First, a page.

When the Soviet Union finally collapsed, Lippman and Kennan, among others, were correct in predicting that the West would win. Yet, the Cold War policy is more complicated than simple statements of ‘us’ versus ‘them’. While a piece of fiction, the 1958 short story The Ugly American summarized the success and faults of U.S. Cold War policy; 30 years before the end of the conflict. The book’s authors, William Lederer and Eugene Burdick, are more closely aligned with Kennan. A conversation between U.S. Ambassador Gilbert MacWhite and Philippine Defense Minister Magsaysay demonstrates the complexities of this conflict and many of the shortcomings and faults of the official U.S. policy:
I know you’re a diplomat and that warfare is not supposed to be your game; but you’ll discover soon enough out here that statesmanship, diplomacy, economics, and warfare just can’t be separated from one another. And if you keep your eyes and ears open, you’ll start to see some of the connections between them. It’s not something you can learn from textbooks.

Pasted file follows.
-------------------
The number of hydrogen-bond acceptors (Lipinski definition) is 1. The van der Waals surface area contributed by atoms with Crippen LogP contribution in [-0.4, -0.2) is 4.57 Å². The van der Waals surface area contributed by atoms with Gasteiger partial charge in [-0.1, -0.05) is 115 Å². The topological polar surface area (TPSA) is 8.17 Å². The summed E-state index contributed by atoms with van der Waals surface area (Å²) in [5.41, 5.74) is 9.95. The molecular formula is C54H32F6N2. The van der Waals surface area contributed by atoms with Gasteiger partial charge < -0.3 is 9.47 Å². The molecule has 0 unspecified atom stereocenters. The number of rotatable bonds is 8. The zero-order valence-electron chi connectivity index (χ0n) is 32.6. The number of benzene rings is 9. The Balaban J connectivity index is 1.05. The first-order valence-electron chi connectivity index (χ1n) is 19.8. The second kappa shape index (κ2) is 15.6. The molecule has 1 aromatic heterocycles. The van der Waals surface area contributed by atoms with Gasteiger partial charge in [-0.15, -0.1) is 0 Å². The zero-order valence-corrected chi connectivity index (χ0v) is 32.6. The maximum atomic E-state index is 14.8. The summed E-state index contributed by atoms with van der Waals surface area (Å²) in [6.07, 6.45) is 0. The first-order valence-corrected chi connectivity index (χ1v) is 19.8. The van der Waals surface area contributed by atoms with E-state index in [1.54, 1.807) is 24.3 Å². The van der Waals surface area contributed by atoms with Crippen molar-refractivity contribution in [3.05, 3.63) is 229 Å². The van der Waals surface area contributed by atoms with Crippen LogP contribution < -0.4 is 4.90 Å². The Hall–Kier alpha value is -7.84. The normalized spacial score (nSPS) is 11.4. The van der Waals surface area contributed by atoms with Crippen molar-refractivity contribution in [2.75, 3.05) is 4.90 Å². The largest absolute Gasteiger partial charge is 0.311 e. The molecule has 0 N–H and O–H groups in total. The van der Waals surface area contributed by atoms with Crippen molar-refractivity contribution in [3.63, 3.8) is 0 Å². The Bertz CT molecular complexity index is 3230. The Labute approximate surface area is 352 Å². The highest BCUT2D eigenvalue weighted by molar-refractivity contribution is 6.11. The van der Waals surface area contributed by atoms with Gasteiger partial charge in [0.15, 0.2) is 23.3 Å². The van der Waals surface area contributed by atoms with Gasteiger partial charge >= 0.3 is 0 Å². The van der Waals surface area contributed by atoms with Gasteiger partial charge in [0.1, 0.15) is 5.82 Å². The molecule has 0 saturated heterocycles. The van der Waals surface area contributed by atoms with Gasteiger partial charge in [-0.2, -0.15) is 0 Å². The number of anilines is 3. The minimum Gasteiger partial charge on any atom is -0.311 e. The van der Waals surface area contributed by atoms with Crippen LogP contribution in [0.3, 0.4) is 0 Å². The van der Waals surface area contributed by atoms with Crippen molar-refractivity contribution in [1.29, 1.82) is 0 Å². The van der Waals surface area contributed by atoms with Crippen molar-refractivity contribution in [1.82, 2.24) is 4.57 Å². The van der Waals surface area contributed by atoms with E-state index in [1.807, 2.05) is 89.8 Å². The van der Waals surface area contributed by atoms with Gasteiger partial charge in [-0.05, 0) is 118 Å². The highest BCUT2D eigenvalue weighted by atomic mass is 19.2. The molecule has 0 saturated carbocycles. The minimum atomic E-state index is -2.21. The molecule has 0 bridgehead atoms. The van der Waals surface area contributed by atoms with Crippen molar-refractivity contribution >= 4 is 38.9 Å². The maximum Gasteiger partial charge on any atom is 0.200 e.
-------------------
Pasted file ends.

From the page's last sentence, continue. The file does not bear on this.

So even as the United States ‘won’ the Cold War, the overall policy was a failure. The United States engaged the Soviet Union through limited use of textbooks and did not open its ‘eyes and ears’ to the relationships between economics, warfare and history. Lederer and Burdick note that “(s)tatistics from our recent diplomatic history to document this sort of thing do not exist, but the resignation of George Kennan is in point.”
One character in particular that summarizes the Cold War failures, particularly the Vietnam conflict which the book foreshadows, is Homer Atkins. In the fictional country of Sarkhan, Atkins attempts to help the impoverished country and her citizens, which is also confronting a Soviet inspired communist threat, through a simple water pump to help irrigate the fields so as to consistently grow crops. The idea being, that people would not turn to communism if they had enough food as well as a job. The outwardly rough appearance of Atkins, along with the fellow ‘ugly’ Sarkhanese character Jeepo, solve the water pump problem through the use of a bicycle and simple parts found in Sarkhan. Rather than expensive military hardware, the most effective method of helping a country against the Soviet/communist threat was something that could directly assist the average person in Sarkhan. Violence or threat of military action was not the best way to engage the Soviet Union; economics and individual relationships are.